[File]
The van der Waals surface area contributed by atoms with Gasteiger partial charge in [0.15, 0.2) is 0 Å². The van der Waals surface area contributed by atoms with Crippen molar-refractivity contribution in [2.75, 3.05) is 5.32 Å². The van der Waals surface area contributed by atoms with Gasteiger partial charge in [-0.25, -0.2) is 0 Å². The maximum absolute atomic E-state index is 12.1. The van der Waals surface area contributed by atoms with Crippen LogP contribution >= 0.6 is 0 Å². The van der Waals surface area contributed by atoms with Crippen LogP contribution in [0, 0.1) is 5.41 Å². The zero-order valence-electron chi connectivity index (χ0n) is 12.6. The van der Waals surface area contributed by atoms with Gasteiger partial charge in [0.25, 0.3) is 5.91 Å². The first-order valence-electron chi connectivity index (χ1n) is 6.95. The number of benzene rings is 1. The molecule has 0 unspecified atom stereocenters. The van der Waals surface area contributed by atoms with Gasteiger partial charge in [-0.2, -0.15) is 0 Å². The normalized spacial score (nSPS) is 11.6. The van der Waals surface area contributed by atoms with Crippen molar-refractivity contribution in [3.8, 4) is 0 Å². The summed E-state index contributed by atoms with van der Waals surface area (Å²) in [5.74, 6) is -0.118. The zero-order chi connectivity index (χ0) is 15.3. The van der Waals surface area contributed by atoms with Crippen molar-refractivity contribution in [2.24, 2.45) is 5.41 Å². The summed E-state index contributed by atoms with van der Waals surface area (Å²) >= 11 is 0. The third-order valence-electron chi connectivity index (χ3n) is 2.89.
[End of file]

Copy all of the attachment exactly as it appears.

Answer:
The van der Waals surface area contributed by atoms with Gasteiger partial charge in [0.15, 0.2) is 0 Å². The van der Waals surface area contributed by atoms with Crippen molar-refractivity contribution in [2.75, 3.05) is 5.32 Å². The van der Waals surface area contributed by atoms with Gasteiger partial charge in [-0.25, -0.2) is 0 Å². The maximum absolute atomic E-state index is 12.1. The van der Waals surface area contributed by atoms with Crippen LogP contribution >= 0.6 is 0 Å². The van der Waals surface area contributed by atoms with Crippen LogP contribution in [0, 0.1) is 5.41 Å². The zero-order valence-electron chi connectivity index (χ0n) is 12.6. The van der Waals surface area contributed by atoms with Gasteiger partial charge in [0.25, 0.3) is 5.91 Å². The first-order valence-electron chi connectivity index (χ1n) is 6.95. The number of benzene rings is 1. The molecule has 0 unspecified atom stereocenters. The van der Waals surface area contributed by atoms with Gasteiger partial charge in [-0.2, -0.15) is 0 Å². The normalized spacial score (nSPS) is 11.6. The van der Waals surface area contributed by atoms with Crippen molar-refractivity contribution in [3.8, 4) is 0 Å². The summed E-state index contributed by atoms with van der Waals surface area (Å²) in [5.74, 6) is -0.118. The zero-order chi connectivity index (χ0) is 15.3. The van der Waals surface area contributed by atoms with Crippen molar-refractivity contribution in [2.24, 2.45) is 5.41 Å². The summed E-state index contributed by atoms with van der Waals surface area (Å²) >= 11 is 0. The third-order valence-electron chi connectivity index (χ3n) is 2.89.